Fairfax resident Douglas Stewart (center) makes a point during the bike-plan meeting.
Photo by Bonnie Hobbs.
Fairfax With help from Toole Design Group and Fairfax Advocates for Better Bicycling (FABB), Fairfax County is currently developing a bicycle master plan. And last week, local residents had their say about these efforts to create a practical and workable bicycle-transportation network.
"If you know of a bike program another community is doing that works well, let us know," said Dan Goodman, a senior planner with Toole. "And once we have a draft bike-network, we’ll put it on our Web site, www.tooledesign.com/fairfax."
Fairfax resident Douglas Stewart said the City of Fairfax has already created a new map of its own of on- and off-road bike trails. He lives in the Kamp Washington area, enjoys bicycling and wants to encourage more people to do so.
He told Goodman that, during April, several local bicycle enthusiasts will ride from Fairfax to the Vienna Metro station. "Will there be any recommendations [in the county’s bike plan] bearing directly on Fairfax City?" asked Stewart. Goodman said there will.
Tom Ross formerly worked with the National Park Service to promote trails and greenways and now lives in the Old Lee Hills area of Fairfax. "Biking is a much more human way of getting around, in terms of the community," he said. Ross also asked Goodman to brief the Fairfax City Council on the plan "to make this as seamless as possible. Where you can connect to the trail system, it really helps a lot."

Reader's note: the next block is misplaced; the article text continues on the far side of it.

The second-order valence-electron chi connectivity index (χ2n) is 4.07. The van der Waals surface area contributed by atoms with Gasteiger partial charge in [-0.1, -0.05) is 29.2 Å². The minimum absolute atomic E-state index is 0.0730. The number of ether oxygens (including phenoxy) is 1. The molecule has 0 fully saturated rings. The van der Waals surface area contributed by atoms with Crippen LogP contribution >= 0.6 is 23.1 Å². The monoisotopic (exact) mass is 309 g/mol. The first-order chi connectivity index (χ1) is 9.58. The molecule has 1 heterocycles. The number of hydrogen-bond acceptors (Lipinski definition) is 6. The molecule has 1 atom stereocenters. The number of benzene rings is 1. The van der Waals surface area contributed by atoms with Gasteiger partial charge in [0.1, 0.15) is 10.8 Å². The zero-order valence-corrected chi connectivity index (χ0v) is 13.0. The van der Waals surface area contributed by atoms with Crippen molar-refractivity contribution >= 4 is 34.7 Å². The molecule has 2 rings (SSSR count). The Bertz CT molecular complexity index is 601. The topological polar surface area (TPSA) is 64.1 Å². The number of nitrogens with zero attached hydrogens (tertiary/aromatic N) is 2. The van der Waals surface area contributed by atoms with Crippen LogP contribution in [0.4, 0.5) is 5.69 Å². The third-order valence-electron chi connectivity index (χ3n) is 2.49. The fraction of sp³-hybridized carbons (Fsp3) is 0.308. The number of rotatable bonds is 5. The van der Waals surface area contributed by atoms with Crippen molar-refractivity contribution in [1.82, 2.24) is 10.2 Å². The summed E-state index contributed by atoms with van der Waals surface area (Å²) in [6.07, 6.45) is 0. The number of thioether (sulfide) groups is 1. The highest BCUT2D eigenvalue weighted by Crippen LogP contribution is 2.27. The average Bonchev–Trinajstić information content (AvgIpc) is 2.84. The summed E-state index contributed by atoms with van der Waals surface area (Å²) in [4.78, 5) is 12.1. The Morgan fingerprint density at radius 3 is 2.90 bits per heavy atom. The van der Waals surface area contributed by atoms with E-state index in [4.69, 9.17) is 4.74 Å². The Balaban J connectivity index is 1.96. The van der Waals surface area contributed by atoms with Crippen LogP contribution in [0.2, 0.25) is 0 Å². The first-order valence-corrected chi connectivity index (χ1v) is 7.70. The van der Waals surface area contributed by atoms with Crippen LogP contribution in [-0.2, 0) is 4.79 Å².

A female resident asked if crash and accident data would be incorporated into the plan. "Eventually, we’ll have a list of 100 intersections people said were bad," replied Goodman. "We’ll prioritize them and will look at their traffic volumes and crashes."
That’s another reason creating a countywide bicycle plan is so important, added FABB board member Fionnuala Quinn, a Fair Oaks resident and member of the county’s Bike Advisory Committee. "There could be safety benefits for the residents when bike lanes are added," she said. "This is about basic safety and access – and for some people, it’s their only mode of transportation."
Agreeing, Goodman said, "We’ve seen that, when bike lanes are added to a road, traffic there calms down."
However, FABB Chairman Bruce Wright warned that the county Department of Transportation has no funds to put the final bike plan into action. So, he said, "Our job is to advocate for the plan and for the funding to implement it."